Even though the least total daylight of the year occurs on the winter solstice, the earliest sunsets of the year occur this week, and they can be spectacular.
About three dozen students and community members gathered Wednesday morning for a cultural burn on a patch of remnant tallgrass prairie near the Winter School.
In the Baldwin Woods Forest Preserve south of Lawrence, stately oaks and hickories rise 50 to 100 feet into the air. But far below their canopy, something worries scientists.
Winter flocks have come together. Concentrated further with each snow storm we get chickadees, cardinals, bluejays, juncos, nuthatches and titmouse; give yourself a ringside seat by putting out a birdfeeder this winter.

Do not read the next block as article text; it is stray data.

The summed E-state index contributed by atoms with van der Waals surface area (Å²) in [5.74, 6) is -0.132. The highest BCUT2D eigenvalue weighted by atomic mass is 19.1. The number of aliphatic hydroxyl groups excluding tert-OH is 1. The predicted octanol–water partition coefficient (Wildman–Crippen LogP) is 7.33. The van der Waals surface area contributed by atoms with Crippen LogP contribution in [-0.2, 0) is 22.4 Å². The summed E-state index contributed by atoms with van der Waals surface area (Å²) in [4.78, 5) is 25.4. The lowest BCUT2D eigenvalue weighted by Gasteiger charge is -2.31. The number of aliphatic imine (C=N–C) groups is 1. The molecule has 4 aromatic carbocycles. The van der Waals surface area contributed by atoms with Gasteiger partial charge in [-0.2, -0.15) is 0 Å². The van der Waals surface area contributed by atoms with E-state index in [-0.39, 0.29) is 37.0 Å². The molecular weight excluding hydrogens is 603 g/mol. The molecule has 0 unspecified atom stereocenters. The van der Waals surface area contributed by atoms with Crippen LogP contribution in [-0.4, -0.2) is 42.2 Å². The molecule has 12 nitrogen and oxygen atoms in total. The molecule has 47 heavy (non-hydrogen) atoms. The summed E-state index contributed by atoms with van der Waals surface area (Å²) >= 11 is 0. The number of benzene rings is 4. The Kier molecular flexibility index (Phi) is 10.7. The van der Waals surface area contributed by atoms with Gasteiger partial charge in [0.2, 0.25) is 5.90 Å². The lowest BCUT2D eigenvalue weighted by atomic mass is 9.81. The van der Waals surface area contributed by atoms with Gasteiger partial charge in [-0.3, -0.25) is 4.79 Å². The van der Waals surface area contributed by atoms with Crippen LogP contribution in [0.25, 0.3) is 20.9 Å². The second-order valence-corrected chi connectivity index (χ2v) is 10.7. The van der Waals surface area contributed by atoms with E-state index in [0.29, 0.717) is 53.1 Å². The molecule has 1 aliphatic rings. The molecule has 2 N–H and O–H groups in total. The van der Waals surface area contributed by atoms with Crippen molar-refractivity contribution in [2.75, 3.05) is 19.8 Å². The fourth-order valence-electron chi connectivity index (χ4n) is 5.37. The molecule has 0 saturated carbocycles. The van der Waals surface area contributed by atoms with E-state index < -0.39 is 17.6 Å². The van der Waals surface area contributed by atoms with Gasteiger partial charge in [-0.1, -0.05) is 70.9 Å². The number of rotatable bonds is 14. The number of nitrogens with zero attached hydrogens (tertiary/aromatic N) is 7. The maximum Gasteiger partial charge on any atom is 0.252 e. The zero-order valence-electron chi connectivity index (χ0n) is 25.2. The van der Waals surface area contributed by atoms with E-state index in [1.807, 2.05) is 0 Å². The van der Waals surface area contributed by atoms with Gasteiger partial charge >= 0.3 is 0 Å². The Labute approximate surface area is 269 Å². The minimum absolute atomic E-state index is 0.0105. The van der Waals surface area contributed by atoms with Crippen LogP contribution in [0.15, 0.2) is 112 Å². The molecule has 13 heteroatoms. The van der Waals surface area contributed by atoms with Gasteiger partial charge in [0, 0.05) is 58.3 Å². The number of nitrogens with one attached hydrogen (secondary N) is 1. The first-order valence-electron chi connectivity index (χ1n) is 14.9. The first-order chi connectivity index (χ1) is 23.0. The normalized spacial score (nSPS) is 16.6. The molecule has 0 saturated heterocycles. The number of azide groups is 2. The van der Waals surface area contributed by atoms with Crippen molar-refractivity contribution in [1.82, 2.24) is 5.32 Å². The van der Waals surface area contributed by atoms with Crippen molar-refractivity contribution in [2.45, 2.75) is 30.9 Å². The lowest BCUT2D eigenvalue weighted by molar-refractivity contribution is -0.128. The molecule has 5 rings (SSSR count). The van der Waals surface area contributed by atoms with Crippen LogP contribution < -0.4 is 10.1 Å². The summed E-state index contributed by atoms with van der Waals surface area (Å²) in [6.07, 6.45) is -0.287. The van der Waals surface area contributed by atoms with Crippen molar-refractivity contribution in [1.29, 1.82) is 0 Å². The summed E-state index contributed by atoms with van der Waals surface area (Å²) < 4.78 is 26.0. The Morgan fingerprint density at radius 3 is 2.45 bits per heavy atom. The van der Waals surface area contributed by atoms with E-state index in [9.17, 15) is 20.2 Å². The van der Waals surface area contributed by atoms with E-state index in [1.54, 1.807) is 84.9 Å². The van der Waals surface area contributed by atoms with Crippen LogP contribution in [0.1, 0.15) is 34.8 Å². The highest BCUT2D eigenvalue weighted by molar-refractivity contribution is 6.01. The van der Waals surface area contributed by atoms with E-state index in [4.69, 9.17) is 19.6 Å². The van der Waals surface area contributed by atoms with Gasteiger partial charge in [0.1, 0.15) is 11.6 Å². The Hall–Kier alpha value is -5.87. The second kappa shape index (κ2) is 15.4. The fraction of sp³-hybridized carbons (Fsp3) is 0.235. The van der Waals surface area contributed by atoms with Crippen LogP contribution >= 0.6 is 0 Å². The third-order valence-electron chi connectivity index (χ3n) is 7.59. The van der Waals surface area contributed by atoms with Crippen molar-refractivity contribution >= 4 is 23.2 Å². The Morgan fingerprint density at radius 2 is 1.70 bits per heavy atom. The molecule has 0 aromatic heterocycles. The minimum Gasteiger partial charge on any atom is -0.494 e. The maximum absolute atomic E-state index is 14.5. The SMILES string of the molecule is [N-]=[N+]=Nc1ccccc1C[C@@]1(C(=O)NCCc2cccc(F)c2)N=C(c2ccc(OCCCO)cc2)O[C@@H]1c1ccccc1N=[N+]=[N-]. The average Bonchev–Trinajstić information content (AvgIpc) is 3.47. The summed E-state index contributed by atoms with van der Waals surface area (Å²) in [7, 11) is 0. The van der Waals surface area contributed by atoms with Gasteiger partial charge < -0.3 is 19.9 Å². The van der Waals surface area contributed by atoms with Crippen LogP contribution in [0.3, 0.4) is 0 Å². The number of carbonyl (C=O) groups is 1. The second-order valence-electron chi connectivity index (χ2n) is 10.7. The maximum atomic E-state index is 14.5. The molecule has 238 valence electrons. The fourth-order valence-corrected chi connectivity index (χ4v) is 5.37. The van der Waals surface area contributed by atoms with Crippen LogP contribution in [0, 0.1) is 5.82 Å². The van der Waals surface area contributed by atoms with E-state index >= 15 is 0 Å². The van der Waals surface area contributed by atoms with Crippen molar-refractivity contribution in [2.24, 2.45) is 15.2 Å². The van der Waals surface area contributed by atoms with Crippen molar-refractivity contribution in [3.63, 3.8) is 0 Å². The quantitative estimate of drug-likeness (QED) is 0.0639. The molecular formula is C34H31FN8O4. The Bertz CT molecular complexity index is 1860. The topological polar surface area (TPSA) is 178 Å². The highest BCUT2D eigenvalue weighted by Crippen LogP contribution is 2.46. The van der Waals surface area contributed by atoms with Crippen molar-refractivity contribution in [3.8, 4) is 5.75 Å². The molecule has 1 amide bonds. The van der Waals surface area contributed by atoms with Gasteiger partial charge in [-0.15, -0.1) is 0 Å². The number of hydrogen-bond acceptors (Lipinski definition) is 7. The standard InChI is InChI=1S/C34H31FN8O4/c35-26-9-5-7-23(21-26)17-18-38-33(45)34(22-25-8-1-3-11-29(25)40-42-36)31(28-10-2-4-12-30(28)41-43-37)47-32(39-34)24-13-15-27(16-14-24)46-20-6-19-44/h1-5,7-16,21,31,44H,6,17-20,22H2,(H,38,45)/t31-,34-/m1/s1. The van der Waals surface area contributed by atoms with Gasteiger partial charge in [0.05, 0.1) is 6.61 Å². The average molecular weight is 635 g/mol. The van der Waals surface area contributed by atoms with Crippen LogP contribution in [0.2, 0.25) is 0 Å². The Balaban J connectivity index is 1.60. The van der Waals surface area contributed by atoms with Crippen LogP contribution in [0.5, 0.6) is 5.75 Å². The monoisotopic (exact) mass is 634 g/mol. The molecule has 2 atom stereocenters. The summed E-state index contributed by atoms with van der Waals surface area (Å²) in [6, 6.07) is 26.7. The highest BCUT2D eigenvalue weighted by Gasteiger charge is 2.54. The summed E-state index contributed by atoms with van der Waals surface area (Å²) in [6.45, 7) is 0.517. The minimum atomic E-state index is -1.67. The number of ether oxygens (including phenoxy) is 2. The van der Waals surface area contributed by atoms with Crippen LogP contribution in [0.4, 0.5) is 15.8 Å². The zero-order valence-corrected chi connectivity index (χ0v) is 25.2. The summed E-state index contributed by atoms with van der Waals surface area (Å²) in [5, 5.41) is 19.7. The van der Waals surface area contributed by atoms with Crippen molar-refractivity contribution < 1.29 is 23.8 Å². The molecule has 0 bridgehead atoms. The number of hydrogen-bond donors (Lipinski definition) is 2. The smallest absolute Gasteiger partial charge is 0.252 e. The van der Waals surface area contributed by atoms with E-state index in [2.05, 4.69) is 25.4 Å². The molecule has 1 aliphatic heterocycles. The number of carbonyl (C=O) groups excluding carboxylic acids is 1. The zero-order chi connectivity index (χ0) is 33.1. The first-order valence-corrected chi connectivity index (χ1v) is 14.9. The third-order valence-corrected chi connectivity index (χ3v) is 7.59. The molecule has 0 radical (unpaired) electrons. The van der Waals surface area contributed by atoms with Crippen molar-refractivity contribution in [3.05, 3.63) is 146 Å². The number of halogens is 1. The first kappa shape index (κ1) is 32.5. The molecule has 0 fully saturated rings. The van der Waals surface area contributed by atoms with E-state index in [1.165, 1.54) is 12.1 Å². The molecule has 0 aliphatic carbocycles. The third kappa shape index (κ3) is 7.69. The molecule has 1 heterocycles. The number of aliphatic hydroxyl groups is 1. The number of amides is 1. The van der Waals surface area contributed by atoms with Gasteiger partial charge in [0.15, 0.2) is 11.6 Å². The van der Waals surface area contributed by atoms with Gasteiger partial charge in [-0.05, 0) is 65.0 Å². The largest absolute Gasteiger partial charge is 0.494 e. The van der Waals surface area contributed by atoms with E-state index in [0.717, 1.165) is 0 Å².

Trees and animals depend on each other for their mutual survival. Acorns, pictured here, have a protective package on the outside, allowing them to be safely transported, some eaten, some buried to sprout elsewhere.
We cannot address the physical climate change facing us until we have a cultural climate change, Lawrence author Daniel Wildcat told a crowd packed into the Raven Book Store Friday evening.
Local author and Haskell professor Daniel Wildcat will round out the Raven Book Store’s 2023 event slate Friday with a discussion over his new book, “On Indigenuity: Learning the Lessons of Mother Earth.”
”Blackbird” flocks can be seen any time of day this time of year, sometimes in tight blobs of shape shifting flocks called ”murmurations” like this one at the most common time to spot them, around dusk.
The Douglas County Sustainability Office will hold open house meetings this week and next to hear from the public about a draft climate action plan.
No, this isn’t a pile of sprouting chia seeds — it’s sporulating moss, stimulated by the recent rains.
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